By: Mariann Hughes, Office of Communications
I wouldn’t say my world entirely revolves around broccoli cheddar soup, but pretty close. I eat it three times a week. I crave it in the middle of the night. What I’m trying to say: broccoli cheddar soup and I are in love. Not much can come between us.
It was about 2 p.m. in my workday yesterday when I realized I hadn’t eaten lunch. And I could hear soup calling me from Panera, 14 blocks away. So I listened to the lure of its voice and headed down Glebe Road for my lunch break.
I secured my soup and was happily strolling back to my car when an attractive young man stopped me. “Excuse me. Can I talk to you for a moment?” In another situation, it is possible that I would have responded enthusiastically. In this case, inwardly I groaned because he sported a pale blue t-shirt with a pro-abortion, pro-contraceptive industry name emblazoned on the front.
“No, thanks,” I said with a fake grin and a crisp tone, my rolling eyes hidden by my sunglasses. “I’m Catholic and extremely pro-life.”
And I kept walking, my heels clicking impressively on the pavement. “Whew, that was close,” I thought, mentally patting myself on the back at the confident and poised manner in which I eluded him.
Then God spoke.
- “Really, Mariann? You wrote a statement the other day about the importance of ‘engaging the culture.’ So, that’s what you think ‘engaging’ is? Fake smile, nasty voice, rolling eyes, snappy heels?”
- “Hey, God, that’s not fair! I told him I was Catholic. That was totally a witness! I could have just said, ‘Thanks, no.’ But I proudly told him of my Faith!”
- “Yeah, that’s great. So now he knows you’re a jerk and a Catholic?”
- “I’m sorry God, but what’s done is done. Too late. I’ll do better next time. My soup is cooling as I stand here motionless in the sidewalk having this internal dialogue with you and looking like a fool.”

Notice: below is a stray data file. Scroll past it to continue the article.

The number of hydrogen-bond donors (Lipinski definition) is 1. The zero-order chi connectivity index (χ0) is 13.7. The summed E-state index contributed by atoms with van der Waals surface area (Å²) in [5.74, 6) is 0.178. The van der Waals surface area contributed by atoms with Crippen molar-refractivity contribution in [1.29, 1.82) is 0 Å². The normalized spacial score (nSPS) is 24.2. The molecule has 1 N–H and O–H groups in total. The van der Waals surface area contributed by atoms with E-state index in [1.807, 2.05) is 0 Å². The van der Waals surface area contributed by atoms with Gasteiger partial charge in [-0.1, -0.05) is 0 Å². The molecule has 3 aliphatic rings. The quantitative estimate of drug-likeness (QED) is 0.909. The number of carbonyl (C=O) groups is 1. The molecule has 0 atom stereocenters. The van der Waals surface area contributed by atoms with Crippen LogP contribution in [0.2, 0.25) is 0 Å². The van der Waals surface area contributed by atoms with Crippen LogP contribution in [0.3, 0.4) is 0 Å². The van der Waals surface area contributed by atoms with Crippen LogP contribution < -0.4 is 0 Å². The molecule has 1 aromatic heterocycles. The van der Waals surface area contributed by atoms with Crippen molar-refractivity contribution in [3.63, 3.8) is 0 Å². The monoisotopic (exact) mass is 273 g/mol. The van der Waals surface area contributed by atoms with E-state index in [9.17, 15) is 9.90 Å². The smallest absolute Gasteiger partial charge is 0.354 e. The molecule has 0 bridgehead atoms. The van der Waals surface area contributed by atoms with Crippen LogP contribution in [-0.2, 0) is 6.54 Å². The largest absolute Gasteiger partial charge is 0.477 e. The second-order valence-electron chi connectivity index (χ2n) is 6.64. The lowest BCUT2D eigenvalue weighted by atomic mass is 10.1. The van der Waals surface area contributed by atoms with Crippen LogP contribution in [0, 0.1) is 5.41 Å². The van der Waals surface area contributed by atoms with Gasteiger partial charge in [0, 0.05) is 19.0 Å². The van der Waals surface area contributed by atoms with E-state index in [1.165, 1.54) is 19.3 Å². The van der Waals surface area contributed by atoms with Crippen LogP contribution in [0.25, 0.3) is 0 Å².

- “Next time? How many times have you seen volunteers from this organization outside of Panera in your umpteen quests for broccoli soup? Plus, it’s 96 degrees in Northern Virginia. Is hot soup more important than engaging a soul who volunteers to promote abortion? Go talk to him.”
- “No, God! Come on, you know me. I’m terrible with numbers and stats. When he starts whipping out his ‘proof’ I’m going to say the wrong thing and look like an idiot. That’ll really make the pro-life cause look awesome.”
- “Ha! Well, it’s a good thing I just want you to talk to him. Shake his hand. Ask him why he does what he does. No need to whip out stats. Go. You followed the beckon of broccoli cheddar soup. Now, listen to Me! I’m God!”
So I went back and said softly, “Excuse me?” I shook his hand. He asked if I wanted to donate to women’s rights. I said, “Well, first, can you tell me about your organization?”
So he did. And I listened. I smiled into his eyes and asked how he came to volunteer. He again asked if I wanted to donate. I smiled and asked where the money went. He told me, and asked for a third time if I wanted to donate. I told him I was pro-woman and Catholic, as well as anti-abortion. He said, startled, “Wait, was that you who walked by a few minutes ago and told me the same thing? I didn’t recognize you.” I guess a smiling face really does make a difference. God had made His point.
When the guy realized I wasn’t going to donate, he seemed ready to let the conversation drop. “If you’re a good Catholic, I know you won’t support the work we do.” I told him, “I don’t support many of the ways you employ to help people; I think they are wrong. But I really admire your desire to help women have better lives.” He was friendly and sincere. He listened to me patiently list the concerns I had with funding toward abortion. I told him my name, told him to have a nice day. He told me the same, with a friendly smile and a farewell shake of the hand. And we parted ways.
- “Well, God, that was embarrassing. I looked, as I knew I would, like an idiot. Pretty sure I didn’t change his mind about anything.”
- “Mariann, I didn’t need you to whip out stats and arguments. Tons of people can do that. I just wanted him, at the end of the day, when thinking about all the people who talked with him, remember that one of them, a young woman who disagreed with him, shook his hand, smiled at him and wasn’t a jerk. That’s what he’s going to remember. That’s how I needed you to witness for Me today. So, thank you. Now go eat your soup.”
And you know what? By the time I got back to my desk, the soup was still hot. God, you are so good to me!